February is National Heart month! Continuing with all of the tips that I’ve already given you, I wanted to give you the hard and true facts about blood pressure. Many patients are confused about what their blood pressure means, risk factors for elevated blood pressure, and how to decrease your risk of developing high blood pressure, also known as hypertension (HTN).
High blood pressure is known as the “Silent Killer.” Its effects happen slowly and silently, but the results are instantaneous and deadly. Over time, the extra strain caused by HTN increases your risk of a heart attack or stroke. If not kept under control, high blood pressure can also cause heart and kidney disease, and studies have closely linked it to several forms of dementia.
Your blood pressure reading is measured with a blood pressure monitor – sphygmomanometer for those who want the medical term – and listening with a stethoscope. You may hear your healthcare provider say “Your blood pressure is 115 over 74, that’s good,” or “Your blood pressure is 130 over 92, that is a little high.” But what do these numbers mean?
Blood pressure is recorded as two numbers, the systolic pressure, which is the first and higher number of the two, and diastolic pressure, which is the second and lower number. You heart pumps blood through your arteries, capillaries, and veins. The resulting pressure of the blood against the arterial walls as the heart beats creates the systolic number. When your heart rests between beats, the blood in the circulatory system has a chance to disburse through the arteries to the network of capillaries and veins, which creates the second and lower number – the diastolic pressure. To understand how this affects your blood pressure, we first need to get into a little physics and apply the Bernoulli Principle and the Venturi Effect to the entire circulatory system. But that is for another post! If you are interested, there is a great overview here!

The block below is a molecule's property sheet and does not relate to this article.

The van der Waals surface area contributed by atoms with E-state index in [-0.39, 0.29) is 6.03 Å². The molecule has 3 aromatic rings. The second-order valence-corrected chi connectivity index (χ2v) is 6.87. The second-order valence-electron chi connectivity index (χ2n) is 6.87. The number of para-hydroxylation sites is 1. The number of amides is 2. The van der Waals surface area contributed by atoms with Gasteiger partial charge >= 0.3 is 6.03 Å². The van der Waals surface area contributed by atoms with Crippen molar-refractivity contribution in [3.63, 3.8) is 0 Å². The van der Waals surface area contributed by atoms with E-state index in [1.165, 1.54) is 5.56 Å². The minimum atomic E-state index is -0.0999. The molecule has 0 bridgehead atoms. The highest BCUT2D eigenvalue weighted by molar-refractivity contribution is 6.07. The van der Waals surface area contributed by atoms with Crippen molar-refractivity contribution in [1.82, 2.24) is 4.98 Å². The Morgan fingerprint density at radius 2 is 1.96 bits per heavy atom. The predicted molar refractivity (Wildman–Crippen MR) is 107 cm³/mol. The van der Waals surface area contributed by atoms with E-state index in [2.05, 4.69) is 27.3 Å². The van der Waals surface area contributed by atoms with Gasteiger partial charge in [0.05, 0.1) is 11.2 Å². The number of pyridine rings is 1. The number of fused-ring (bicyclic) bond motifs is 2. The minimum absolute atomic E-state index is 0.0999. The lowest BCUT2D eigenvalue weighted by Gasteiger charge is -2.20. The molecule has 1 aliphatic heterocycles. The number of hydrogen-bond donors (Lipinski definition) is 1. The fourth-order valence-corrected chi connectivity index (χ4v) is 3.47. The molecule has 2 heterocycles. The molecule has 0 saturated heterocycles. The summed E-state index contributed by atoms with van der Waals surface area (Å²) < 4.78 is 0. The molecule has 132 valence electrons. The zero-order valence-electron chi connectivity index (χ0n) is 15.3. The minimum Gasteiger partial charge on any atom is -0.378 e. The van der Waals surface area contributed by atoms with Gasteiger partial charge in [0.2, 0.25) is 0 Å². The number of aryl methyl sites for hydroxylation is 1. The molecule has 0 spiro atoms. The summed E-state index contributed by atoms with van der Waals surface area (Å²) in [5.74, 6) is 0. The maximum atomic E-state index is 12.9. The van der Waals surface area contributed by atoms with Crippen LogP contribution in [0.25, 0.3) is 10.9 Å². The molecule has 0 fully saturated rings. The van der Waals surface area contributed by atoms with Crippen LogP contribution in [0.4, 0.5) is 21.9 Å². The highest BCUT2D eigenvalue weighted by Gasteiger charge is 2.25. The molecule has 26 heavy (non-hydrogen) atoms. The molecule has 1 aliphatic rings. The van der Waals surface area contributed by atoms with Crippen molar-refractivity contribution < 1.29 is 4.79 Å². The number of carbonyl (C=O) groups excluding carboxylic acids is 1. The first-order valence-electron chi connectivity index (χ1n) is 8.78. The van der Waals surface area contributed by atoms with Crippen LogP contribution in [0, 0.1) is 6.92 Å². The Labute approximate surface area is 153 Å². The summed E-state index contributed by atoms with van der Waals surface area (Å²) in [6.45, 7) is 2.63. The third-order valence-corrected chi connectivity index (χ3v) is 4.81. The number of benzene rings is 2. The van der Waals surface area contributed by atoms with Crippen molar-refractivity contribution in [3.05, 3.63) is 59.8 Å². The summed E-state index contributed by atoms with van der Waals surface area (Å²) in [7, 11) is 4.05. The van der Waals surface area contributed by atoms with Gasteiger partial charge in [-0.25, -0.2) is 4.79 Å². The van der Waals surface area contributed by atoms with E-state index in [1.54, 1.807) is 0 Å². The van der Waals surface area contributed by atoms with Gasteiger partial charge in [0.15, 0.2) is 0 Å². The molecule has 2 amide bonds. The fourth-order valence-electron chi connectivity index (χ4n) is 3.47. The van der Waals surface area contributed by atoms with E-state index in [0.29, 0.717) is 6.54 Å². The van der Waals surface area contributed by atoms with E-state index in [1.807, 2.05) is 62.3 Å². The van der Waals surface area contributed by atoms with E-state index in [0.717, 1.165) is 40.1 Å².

Systolic and diastolic blood pressure are measured in units of millimeters of mercury, or mm Hg. Getting back to when your healthcare provider says “Your blood pressure is 115 over 74, that’s good,” or “Your blood pressure is 130 over 92, that is a little high,” keep in mind that any reading below 120 mm Hg / 80 mm Hg is good and numbers over that threshold are a cause for concern.
Take a look at this graph that illustrates the various blood pressure categories and ranges for systolic and diastolic blood pressure readings:
Your blood pressure should be checked every time you see your health care provider and more frequently if you have pre-hypertension or hypertension. Keep track of your blood pressure card so that you and your healthcare provider can accurately assess your readings.
In most cases, the cause of high blood pressure is not known. However, there are many known risk factors. Some of the risk factors associated with HTN are ones you can control, while others are completely out of your control.
Risk Factors You CANNOT control:
- Your family history: Statistically speaking, you are more susceptible to high blood pressure if members of your family have it.
- Your age: The older you are, the more susceptible you are to high blood pressure. However, we are seeing a dramatic increase in high blood pressure amongst the younger demographics studied from ages 20 to 39.